The Israeli government is expecting the Knesset to pass a law regulating the resettlement of Bedouins in the Negev, by which tens of thousands of Bedouins will be expelled from their homes, villages and lands, and concentrated in several more townships to be founded at sites of villages recognized for this purpose. Under the Prawer Plan it is estimated that some 30,000 to 40,000 people in at least 25 of the unrecognized Bedouin villages would be forcibly relocated. This is the largest attempted eviction of a native Palestinian population by Israel in decades. At the end of the process, all remaining Bedouin land claims will be erased from the state record. The Prawer Committee did not adequately consider the people affected by the plan and failed to seriously consider alternatives; also the plan constitutes unlawful racial discrimination with regards to land, planning, provision of government services, and the criteria for establishment of towns between Arabs and Jews in the Negev. It ignores many Bedouin villages’ historic ties to their lands and the fact that other villages were established in their present locations in the 1950s after the Israeli government forcibly relocated them there.
The plan disregards Bedouin property rights and fails to recognize Bedouin land ownership and violates residents’ rights to due process and rights to appeal against eviction and demolition orders. Making more of the Bedouin population move into impoverished urban slums against their will where there are few economic opportunities will further entrench cycles of poverty.
The Bedouin leadership and civil and human rights groups reject the Prawer plan. They demand the villages be recognized and that the local population be included in the process of drafting new zoning plans as no Bedouin citizens were consulted in the process that led to the plan. They also point to the fact that the government encourages Jews to move south, especially to agricultural settlements, all the while aiming to destroy Arab villages that in some cases predate the creation of the state. The government is currently planning 10 new settlements for Jews in the Negev.
We must also emphasize that, despite the ecological and environmental argument that is used for this purpose (planting forests, making the desert bloom), the central role that the JNF (Jewish National Fund) plays is to be an actor of the dispossession. As resisting Palestinian Bedouins use to say, “every KKL (JNF) tree is a soldier of the State.”
The Arab Higher Monitoring Committee and the Regional Council of Unrecognized Villages are waging a campaign against the Prawer plan.
Despite intense local and international criticism, the Israeli coalition government has listed the passage of the Prawer-Begin Bill as one of its top priorities, and following the first reading, the bill will now be sent to the Committee for Interior Affairs and Environment to be prepared for the second and third readings. This bill may become law before the closing of the Knesset session at the end of July 2013.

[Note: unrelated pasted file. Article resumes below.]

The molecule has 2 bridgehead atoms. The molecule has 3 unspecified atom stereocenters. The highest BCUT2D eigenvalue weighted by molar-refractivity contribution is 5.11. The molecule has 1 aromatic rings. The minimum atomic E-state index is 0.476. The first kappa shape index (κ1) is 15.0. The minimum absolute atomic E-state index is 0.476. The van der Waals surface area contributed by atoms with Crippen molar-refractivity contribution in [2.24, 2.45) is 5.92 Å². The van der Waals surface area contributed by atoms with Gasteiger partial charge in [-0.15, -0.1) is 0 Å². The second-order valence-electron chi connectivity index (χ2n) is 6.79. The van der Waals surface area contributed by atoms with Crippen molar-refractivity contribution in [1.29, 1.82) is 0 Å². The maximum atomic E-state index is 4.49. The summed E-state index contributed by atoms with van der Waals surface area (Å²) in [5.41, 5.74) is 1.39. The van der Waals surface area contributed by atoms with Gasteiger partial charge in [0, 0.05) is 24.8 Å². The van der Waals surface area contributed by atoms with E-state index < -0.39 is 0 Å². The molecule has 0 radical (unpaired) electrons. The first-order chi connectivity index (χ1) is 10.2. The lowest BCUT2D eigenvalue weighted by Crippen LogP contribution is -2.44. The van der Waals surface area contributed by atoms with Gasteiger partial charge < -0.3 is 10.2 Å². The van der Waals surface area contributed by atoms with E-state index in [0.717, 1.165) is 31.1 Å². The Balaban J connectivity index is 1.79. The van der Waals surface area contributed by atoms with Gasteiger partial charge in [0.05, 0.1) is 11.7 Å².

Discrimination related to access to land, government allocation of state land, and provision of social services are prohibited under all international human rights treaties ratified by Israel. Raquel Rolnik, the UN Special Rapporteur on the Right to Adequate Housing, categorized the Prawer Plan as the “new frontiers of dispossession of traditional inhabitants, and the implementation of a strategy of Judaization and control of the territory.”1
The UN Committee on the Elimination of Racial Discrimination recommended that Israel “should withdraw the 2012 discriminatory proposed Law for the Regulation of the Bedouin Settlement in the Negev [the Prawer Plan Law], which would legalize the ongoing policy of home demolitions and forced displacement of the indigenous Bedouin communities.”2
The European Union (EU) has expressed its concerns about it a number of times, including in the 2013 European Neigbourhood Policiy (ENP) progress report and in a resolution of the European Parliament (EP) of 5 July 2012.
The European Coordination Committee for Palestine condemns the approval of the discriminatory Prawer-Begin Bill, which passed its first reading in the Israeli parliament (Knesset) on Monday 24 June 2013.
The unrecognized Bedouin villages should be able to remain on their land which covers less than five percent of the area of the Negev. The EU must use all means at its disposal – including political and economic pressure and sanctions – to prevent a forced displacement and evictions of Bedouins from Negev.
If, as regularly reminded in EU statements, the EU is committed to peace in the Middle East, it must intervene and use all its leverage, and in particular the Association Agreement, to send a firm and clear message to Israel: if the Israeli government wants to maintain its partnership with the EU, it must comply with EU norms, values and law. Otherwise, this partnership must be adjourned.